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Judge holds real estate firm in disdain for documents in Trump investigation

A commercial real estate company that has appraised various Trump Organization properties is being scorned by a state judge for failing to hand over documents in a civil investigation led by the New York Attorney General.

As of Thursday, Cushman & Wakefield will be fined $10,000 a day until it produces documents more than a week late at New York Attorney General Letitia James’ Office, according to a court order filed Tuesday.

James’s office has subpoenaed the documents as it considers filing a civil suit against former President Donald Trump and his company. In a previous filing, James’s office said it has found “substantial evidence demonstrating numerous misrepresentations in Mr. Trump’s financial statements provided to banks, insurers and the Internal Revenue Service.”

Trump and his company have denied any wrongdoing, with the former president at one point calling the probe “a continuation of the greatest witch hunt of all time.”

The contempt warrant is the latest development in a protracted legal battle that began when James’ office sent subpoenas against Cushman & Wakefield in September and again in February.

The real estate company had “partially responded” to the subpoenas in March before refusing to provide the remaining details, state judge Arthur Engoron said in Tuesday’s contempt warrant.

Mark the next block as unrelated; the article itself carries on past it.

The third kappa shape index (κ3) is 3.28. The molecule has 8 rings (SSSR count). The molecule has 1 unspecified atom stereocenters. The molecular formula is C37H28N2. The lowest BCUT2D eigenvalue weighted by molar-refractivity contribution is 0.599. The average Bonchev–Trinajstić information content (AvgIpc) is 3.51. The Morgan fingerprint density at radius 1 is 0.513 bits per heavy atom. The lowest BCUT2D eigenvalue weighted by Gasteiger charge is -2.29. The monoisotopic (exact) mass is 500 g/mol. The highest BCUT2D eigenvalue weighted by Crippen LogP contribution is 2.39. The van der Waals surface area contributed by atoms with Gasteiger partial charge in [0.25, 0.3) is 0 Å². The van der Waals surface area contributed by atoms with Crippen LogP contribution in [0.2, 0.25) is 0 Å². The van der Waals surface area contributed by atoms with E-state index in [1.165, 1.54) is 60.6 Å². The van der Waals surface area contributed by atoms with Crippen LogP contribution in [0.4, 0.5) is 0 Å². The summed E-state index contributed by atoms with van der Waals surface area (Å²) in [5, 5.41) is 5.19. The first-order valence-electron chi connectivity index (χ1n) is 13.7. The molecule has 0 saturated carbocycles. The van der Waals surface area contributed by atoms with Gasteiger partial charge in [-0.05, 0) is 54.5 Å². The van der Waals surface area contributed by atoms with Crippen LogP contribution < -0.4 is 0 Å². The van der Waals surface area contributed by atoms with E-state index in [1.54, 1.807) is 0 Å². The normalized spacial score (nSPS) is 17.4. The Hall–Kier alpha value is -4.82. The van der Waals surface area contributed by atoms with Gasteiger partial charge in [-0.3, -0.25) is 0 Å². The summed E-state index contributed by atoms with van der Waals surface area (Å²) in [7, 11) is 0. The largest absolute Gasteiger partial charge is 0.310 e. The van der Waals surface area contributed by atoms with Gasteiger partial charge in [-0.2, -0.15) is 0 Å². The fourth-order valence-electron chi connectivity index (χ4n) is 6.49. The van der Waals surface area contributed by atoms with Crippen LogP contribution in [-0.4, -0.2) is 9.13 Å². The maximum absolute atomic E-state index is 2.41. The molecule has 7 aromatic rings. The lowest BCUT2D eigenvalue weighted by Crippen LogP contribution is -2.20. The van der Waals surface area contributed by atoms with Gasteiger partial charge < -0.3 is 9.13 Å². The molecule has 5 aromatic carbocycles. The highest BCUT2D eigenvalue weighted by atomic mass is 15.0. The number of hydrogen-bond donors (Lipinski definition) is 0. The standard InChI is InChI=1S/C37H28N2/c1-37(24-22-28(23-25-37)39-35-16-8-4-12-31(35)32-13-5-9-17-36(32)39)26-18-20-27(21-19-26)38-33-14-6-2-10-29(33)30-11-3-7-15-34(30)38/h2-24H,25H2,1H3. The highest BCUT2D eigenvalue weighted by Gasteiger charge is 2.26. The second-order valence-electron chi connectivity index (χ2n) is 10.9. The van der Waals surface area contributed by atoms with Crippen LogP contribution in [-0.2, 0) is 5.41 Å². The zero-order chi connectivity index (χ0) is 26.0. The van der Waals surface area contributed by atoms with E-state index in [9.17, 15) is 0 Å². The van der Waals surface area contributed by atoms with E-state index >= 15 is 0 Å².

While acknowledging the “huge number of documents” requested in the investigation, Engoron said, “Cushman & Wakefield only has itself to blame if it chooses to cavalier with the looming deadlines.”

Last week, two days after a deadline to comply with subpoenas over previous delays, Cushman & Wakefield filed a request for a postponement. Engoron turned down the request on Tuesday.

“For starters, the court is in disbelief as to why Cushman & Wakefield would wait until two days after the court-mandated time limit expired to start the trial to request another extension,” Engoron wrote.

NBC News has asked Cushman & Wakefield for comment.

In a letter to Engoron on Tuesday, attorneys for the real estate company said it had “produced more than 850,000 pages of material” in response to James’s subpoenas and that a multimillion-page “document dump” would delay its investigation.

In a related statement last week, Engoron said Trump no longer held contempt of court, about two months after denouncing Trump for a slow response to a civil subpoena from James’s office. Trump paid $110,000 in fines for the contempt last month.

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